Tuesday, June 24, 2008

But seriously, which one is the philtrum?

I have a love/hate relationship with slang. I mean, obviously I trend towards love – this blog is named after an outmoded slang style, and I myself tend to unintentionally spew out my own brand of gibberish by recklessly portmanteauing, verbifying nouns and nounifying verbs, and performing other untold cruelties upon the English language, much to the abject horror of my hyperliterate friends. But at least most of what I say seems to make sense to the people around me. In fact, I am called to mat more often for the 100% bona fide, OED-vetted – but obscure and pretentious – words that I use than any of the times I have ever used “snarkpop” in a sentence. In fact, the one time I whiningly asked a friend to stop hectoring me as we were preparing to cross Broadway, she doubled over laughing so hard she almost got run over by an oncoming taxi and refused to believe that was an actual word until she got home and looked it up herself. Somewhere in that preamble is clear cut proof that the use of slanguage over legit pretentious words is 98% less likely to lead to automobile fatalities.

That said, I sometimes wonder if blogs aren’t changing the English language in ways slightly less fun.

For one thing, it’s too easy for new words to be invented and disseminated. But before one can catch a toehold, some other blog or media outlet has coined another hilarious word that becomes the hot new thing, and suddenly, everyone’s forgotten all about twatwaffle. It’s been three years since we’ve had a new “truthiness” hit.

And then there’s Variety. Most media slang can be easily decoded through context clues. If, say, I told you that the recent EW article made Mike Meyers sound like quite a twatwaffle, I’d like to think you’d discern the general meaning without thinking too hard about what part of Mike Meyers resembles a waffle or, well, you know. But Variety has, for over a hundred years now, intentionally cultivated an esoteric writing style meant to shut out all but the klatch of industry insiders at which the mag is aimed. Which would be just dandy if industry insiders actually used half these words. No, in fact, most are Variety-specific. And some seem to be holdovers from the roaring twenties. Though, credit where credit is due, the more recent issues I’ve skimmed have cut back on the V-speak a skosh – maybe a concession to the fact that print mags are in enough trouble without further alienating potential readers?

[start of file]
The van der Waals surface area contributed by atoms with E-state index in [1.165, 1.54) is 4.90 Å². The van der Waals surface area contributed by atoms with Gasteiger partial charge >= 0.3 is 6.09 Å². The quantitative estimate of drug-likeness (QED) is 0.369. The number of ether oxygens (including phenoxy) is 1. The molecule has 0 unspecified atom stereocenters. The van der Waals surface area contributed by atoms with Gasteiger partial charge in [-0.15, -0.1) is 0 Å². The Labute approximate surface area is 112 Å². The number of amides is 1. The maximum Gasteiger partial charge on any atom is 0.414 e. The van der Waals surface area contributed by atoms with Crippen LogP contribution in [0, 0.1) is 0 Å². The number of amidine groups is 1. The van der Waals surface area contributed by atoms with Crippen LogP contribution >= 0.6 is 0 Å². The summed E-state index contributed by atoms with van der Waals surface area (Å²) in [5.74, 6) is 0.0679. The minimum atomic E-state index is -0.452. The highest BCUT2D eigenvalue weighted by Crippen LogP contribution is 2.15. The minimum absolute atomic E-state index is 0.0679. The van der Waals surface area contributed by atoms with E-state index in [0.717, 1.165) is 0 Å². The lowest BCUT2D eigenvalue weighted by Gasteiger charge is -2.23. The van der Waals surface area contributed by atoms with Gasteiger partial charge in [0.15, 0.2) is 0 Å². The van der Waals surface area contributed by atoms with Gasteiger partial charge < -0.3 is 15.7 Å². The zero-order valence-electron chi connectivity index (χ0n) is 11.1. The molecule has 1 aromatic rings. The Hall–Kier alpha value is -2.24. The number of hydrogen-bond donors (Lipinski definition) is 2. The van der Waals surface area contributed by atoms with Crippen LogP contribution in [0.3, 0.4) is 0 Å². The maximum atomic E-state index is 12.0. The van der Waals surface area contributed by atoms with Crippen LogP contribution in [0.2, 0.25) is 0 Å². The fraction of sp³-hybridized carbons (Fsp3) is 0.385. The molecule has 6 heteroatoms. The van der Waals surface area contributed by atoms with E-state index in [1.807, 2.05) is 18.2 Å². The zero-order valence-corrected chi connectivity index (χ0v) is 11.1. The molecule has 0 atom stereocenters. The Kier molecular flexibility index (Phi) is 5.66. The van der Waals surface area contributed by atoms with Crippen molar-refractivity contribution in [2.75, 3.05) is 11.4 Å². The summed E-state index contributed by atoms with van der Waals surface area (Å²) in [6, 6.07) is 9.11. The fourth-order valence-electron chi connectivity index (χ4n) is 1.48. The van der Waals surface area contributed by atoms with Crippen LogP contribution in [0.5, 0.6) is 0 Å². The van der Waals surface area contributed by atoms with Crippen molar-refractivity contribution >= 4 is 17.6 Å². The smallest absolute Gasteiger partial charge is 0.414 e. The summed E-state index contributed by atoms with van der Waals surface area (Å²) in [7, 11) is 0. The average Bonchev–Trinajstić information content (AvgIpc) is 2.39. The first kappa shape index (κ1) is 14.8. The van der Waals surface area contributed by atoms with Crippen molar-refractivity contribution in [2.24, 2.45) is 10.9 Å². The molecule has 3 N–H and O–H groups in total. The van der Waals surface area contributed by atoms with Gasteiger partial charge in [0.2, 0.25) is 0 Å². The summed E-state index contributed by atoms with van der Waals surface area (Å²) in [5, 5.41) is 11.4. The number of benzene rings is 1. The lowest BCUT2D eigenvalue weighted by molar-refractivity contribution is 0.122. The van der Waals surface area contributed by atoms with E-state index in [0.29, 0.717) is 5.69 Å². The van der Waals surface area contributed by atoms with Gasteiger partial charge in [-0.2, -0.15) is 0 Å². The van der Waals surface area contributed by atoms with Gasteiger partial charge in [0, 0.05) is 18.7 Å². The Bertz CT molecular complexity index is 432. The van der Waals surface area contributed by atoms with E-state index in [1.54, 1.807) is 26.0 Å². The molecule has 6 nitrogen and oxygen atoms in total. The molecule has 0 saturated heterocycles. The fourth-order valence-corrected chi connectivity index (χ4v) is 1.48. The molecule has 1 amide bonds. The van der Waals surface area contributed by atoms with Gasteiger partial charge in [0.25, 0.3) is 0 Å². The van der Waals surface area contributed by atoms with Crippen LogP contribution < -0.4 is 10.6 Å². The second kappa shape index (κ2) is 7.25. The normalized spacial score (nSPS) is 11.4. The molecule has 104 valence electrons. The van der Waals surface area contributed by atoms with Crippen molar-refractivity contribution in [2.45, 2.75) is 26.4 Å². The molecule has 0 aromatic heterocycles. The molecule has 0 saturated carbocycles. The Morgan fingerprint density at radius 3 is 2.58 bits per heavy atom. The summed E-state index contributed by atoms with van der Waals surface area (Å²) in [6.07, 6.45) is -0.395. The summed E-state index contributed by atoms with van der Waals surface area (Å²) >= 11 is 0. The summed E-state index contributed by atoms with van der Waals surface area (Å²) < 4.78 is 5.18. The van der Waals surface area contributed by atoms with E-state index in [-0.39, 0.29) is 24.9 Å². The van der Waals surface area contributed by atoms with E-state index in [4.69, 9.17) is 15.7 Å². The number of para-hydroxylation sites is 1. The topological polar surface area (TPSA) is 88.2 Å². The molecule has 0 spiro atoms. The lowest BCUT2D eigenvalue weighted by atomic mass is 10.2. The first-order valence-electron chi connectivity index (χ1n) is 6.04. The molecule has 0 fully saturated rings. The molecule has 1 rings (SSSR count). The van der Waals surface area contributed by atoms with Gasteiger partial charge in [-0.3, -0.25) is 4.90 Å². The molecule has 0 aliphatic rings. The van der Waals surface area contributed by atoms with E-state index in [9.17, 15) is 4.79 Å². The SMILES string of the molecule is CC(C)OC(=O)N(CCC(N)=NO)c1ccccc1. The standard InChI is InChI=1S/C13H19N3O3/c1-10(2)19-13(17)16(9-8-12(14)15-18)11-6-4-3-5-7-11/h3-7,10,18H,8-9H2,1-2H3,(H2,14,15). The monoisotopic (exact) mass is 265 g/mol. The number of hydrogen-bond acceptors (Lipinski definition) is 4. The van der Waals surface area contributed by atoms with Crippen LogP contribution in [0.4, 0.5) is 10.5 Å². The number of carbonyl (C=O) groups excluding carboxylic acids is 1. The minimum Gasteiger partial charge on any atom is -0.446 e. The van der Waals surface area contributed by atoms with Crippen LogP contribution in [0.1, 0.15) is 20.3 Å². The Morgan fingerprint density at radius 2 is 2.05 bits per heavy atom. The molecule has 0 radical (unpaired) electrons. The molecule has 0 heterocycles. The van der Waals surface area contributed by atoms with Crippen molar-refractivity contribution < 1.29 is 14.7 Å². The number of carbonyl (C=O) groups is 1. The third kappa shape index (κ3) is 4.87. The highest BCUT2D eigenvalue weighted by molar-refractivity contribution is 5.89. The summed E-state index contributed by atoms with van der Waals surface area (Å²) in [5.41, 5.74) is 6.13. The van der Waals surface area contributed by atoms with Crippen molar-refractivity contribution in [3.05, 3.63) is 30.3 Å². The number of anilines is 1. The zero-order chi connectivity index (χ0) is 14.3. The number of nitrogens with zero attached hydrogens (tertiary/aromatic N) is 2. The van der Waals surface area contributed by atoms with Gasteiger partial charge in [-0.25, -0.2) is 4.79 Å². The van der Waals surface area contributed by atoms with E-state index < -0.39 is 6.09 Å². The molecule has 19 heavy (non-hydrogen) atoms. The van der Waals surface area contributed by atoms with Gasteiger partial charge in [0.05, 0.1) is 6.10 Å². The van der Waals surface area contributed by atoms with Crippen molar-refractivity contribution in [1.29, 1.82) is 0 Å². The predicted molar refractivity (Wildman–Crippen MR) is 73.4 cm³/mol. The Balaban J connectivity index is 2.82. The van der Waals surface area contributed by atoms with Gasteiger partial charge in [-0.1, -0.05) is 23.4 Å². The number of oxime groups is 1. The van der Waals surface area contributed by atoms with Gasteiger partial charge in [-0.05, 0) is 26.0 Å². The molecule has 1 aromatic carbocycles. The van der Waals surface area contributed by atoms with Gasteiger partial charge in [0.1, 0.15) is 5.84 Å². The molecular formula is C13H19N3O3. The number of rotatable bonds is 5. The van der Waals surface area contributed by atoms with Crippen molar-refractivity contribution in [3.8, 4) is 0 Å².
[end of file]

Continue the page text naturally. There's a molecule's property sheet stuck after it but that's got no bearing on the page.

Worst of all, won’t someone think of the poor lexicographers? Somewhere out there right this second, some poor schmuck is embroiled in an impassioned debate with his fellow lexicographers over whether or not the slang meaning of taint should be included in the next edition of Merriam-Webster. And for the record, my vote is yes. Who the hell can remember a word like perineum? Linguistically, I can never remember which is the perineum and which is the philtrum. No worries - biologically, I can tell the difference between the two, despite a beloved but gruff professor once insinuating otherwise.

But maybe I’m Chicken Littling over nothing. After all, writers have long shaped our language. Lewis Carroll gave us “chortle”, another portmanteau. And on Buffy the Vampire Slayer, Joss Whedon regularly twisted common English into something new but recognizable. I’m just hoping that the next word Gawker champions sounds less like a menu item from the IHOP adjacent to the Bunny Ranch.

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